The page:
Soulmate Myths That Will Help You Find Your Soulmate

Soulmate Myths That Will Help You Find Your Soulmate

Everyone would like to find a ‘soulmate.’ In movies and books, this sort of person is portrayed as being someone with whom there is a deep, almost spiritual connection. You feel whole and at peace when in one another’s company. They know your flaws and don’t care, or better, find them charming and tell you that these defects are in fact strengths.

“My defects are really strengths?” you exclaim. “Wow, someone who really sees the true me.” Yes, the real you can finally be known, without reservation. You share all the same values and life goals. It feels as though you were fated to be together, and in doing so you complete one another.

Sound good? I bet it does. It would be wonderful.

I’ve known people who spend a lifetime looking for their soulmate. And I’ve even known some who told me that they had found their soulmate. Most of the time this turned out to be a case of mistaken identity that took a few years, and sometimes a divorce attorney, to clear up. Close but no cigar.

Every one of these folk eventually recovered from their surprise and resumed their search. They were 100% certain that a special soulmate was alive and well, waiting to be found.

Related: 10 Soulmate Love Myths You Need To Stop Believing

To my knowledge, none of these explorers of love ever found what they were seeking.

That is likely because soulmates are a lot like unicorns. Beautiful, mystifying, and elusive. You’ll have a better chance of locating Sasquatch than setting your eyes on a soulmate.

Why? Because most of the time our romantic vision of this type of relationship is divorced from reality. It’s 100 percent fantasy.

That’s not to say you cannot find a wonderful person with whom you can fall in love and build a terrific future. That’s a reasonable idea, and there are many people that have proven it to be possible.

But a soulmate, the perfect person described above, is an imaginary creature, not a flesh and blood human being. If you are to ever have a happy, healthy, long-term relationship, it is important to aim for what is realistic. Sure, aim high, but with your eyes wide open.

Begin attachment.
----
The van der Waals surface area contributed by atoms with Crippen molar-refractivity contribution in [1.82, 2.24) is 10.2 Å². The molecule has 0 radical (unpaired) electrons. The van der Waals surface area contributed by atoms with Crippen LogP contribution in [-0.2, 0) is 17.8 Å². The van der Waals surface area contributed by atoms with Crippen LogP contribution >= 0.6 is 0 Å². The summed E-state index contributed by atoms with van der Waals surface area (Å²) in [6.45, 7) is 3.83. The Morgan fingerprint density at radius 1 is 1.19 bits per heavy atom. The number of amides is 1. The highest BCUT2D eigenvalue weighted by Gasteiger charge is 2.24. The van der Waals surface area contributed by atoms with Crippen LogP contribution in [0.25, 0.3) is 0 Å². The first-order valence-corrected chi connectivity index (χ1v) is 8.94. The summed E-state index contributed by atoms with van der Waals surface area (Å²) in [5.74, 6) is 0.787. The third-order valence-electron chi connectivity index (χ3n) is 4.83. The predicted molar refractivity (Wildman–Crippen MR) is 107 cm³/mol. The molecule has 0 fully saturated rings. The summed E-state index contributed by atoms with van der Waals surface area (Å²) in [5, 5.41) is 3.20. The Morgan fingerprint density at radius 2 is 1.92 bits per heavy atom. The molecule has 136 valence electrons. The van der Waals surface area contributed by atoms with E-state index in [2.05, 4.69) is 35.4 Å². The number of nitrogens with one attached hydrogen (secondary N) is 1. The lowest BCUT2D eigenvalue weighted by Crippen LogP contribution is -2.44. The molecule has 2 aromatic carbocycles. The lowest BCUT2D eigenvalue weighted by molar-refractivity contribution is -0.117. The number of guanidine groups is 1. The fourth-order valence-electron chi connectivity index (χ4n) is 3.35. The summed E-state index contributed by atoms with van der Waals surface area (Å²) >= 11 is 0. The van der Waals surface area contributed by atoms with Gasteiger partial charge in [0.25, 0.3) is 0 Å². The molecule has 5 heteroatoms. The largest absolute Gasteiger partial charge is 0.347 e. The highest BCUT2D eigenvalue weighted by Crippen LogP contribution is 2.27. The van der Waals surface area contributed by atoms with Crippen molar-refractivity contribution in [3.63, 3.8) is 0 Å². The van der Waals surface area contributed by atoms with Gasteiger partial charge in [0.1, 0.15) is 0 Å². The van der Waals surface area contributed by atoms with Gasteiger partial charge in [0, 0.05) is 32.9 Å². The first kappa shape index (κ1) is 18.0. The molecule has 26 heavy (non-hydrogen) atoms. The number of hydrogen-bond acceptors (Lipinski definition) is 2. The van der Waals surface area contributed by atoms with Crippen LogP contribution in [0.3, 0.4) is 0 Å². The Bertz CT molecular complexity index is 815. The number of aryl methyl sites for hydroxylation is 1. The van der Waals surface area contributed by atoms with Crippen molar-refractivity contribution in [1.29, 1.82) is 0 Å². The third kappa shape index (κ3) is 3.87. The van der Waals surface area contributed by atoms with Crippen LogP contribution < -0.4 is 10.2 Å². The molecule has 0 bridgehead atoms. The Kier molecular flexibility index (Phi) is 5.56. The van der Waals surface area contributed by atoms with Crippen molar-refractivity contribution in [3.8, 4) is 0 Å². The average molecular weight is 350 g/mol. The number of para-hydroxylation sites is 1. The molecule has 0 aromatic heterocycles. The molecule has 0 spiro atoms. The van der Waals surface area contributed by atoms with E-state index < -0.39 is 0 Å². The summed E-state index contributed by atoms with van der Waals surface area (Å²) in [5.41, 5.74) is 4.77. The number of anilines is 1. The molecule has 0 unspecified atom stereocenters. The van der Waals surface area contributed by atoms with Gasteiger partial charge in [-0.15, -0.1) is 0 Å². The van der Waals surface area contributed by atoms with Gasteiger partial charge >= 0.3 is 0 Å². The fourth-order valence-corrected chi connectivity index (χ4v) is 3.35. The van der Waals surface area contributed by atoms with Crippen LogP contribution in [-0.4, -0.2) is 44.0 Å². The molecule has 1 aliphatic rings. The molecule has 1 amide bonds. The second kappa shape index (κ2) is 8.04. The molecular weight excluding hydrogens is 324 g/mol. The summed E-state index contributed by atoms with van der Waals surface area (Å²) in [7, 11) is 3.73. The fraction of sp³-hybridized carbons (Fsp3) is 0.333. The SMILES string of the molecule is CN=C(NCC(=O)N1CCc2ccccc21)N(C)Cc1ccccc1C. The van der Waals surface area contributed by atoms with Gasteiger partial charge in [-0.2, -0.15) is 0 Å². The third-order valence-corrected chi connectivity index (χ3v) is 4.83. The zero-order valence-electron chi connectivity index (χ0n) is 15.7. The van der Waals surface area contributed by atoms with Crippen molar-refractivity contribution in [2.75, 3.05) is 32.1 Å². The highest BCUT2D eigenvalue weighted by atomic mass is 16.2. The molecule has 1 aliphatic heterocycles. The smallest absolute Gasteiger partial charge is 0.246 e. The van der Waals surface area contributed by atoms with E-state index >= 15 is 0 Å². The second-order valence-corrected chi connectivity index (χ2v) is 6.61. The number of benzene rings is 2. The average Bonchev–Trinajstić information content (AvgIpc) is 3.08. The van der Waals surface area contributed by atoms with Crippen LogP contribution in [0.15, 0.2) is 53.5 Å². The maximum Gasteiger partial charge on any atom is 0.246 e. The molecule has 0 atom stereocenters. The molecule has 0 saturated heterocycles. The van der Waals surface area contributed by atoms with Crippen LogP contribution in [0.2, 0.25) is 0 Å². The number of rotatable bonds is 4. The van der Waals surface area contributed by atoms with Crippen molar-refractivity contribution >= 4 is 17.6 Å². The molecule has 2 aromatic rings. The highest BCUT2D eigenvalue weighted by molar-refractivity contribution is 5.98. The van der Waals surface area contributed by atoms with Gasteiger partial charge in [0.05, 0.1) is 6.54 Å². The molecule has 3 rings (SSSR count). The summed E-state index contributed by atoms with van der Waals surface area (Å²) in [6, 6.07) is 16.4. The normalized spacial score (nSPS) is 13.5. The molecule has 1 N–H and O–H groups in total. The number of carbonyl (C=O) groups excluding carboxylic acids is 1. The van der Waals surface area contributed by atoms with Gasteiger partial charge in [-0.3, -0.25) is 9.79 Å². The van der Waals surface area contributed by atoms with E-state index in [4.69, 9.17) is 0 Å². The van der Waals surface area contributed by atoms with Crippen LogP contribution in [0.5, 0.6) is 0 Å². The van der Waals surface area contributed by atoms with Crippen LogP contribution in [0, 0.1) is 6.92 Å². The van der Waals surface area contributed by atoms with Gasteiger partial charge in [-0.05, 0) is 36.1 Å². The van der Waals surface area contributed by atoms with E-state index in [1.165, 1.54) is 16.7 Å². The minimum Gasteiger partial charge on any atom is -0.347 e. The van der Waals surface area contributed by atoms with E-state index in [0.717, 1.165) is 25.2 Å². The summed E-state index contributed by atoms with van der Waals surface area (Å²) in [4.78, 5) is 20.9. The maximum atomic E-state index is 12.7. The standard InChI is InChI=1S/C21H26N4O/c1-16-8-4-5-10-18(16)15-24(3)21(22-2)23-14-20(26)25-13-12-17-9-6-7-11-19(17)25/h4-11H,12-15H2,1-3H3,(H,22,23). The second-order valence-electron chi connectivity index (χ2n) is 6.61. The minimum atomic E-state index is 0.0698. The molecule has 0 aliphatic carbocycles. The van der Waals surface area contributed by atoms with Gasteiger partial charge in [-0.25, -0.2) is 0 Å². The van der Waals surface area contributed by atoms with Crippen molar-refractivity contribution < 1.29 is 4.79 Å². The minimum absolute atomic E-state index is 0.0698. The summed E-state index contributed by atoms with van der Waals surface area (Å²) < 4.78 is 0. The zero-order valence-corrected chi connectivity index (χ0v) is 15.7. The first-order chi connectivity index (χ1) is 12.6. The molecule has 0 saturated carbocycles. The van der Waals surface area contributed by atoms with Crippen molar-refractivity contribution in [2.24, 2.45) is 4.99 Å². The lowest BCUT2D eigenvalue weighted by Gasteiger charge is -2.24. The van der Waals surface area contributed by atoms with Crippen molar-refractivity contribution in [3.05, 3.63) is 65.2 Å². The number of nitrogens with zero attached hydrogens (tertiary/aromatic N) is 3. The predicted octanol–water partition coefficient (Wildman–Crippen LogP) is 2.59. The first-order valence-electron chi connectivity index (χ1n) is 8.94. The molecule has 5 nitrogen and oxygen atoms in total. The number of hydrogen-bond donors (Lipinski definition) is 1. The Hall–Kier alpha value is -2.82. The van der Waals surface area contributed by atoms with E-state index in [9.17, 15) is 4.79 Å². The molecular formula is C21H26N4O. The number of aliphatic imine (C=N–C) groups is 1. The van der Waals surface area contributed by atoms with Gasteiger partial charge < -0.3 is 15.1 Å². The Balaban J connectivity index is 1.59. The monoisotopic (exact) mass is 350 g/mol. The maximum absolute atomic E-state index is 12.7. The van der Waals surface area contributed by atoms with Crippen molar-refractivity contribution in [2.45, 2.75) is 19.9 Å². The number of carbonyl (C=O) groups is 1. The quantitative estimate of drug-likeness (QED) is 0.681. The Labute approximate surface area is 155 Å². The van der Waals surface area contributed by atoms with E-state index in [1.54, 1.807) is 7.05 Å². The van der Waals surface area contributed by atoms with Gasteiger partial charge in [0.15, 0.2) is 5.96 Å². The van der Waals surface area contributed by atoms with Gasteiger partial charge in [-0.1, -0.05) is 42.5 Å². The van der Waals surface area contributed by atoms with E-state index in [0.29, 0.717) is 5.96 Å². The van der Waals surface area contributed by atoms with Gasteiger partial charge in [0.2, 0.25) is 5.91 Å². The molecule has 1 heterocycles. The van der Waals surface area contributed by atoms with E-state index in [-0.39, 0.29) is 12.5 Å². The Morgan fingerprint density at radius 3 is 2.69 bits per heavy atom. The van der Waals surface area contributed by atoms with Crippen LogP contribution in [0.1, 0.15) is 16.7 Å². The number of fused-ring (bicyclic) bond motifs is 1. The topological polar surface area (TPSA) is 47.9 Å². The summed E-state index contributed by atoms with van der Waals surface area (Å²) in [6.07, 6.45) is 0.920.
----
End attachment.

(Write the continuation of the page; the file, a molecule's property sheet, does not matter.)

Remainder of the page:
If you make it your goal to find a soulmate, the ideal person who makes you constantly feel whole, happy, and complete, then every romance will eventually end in disappointment.

Acknowledge that everyone has flaws (including you) and these imperfections are bound to show up in our closest relationships. No one can wipe away someone else’s insecurities, their selfish impulses, or past hurts.

A good person will try and reign in these dark impulses. A good relationship may diminish them even further. But it will not ‘wipe the slate clean.’ To expect this is to ask too much.

soulmate
Soulmate Myths That Will Help You Find Your Soulmate

Aiming for a soulmate leads you to expect the stars. When you end up receiving the moon, you’re likely to feel short-changed. Eventually, you’re tempted. “Maybe it would be better to move on” because the real flesh and blood flawed individual who loves you does not make you feel ‘complete.’

He or she just doesn’t have that soulmate shine. Why continue to settle when a ‘real soulmate’ waits for you somewhere else in the world?

This sort of thinking leads to constant disillusionment. It will cause you all kinds of pain. If left uncorrected it will lead you so far astray that you miss out altogether on developing a long-lasting, fulfilling relationship with someone who cares about you deeply. Instead of building that type of real-life relationship, 0you’ll end up chasing a phantom.

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Forrest Talley Ph.D.

Forrest Talley, Ph.D., is a clinical psychologist with a private practice in Folsom California. Prior to opening this practice, he spent 21 years working at the University of California, Davis, Medical Center. During that time he supervised MFT and SW interns, psychology interns, and medical residents. In addition, he was an Assistant Professor in the Department of Pediatrics at UCDMC. He worked in several capacities at the UCDMC CAARE Center. These include Co-Training Director of the APA approved psychology internship program, the Individual and Group Therapy Manager, primary supervisor for interns and staff, and the main supplier of bagels/cream cheese for all souls at the UCDMC CAARE Center.View Author posts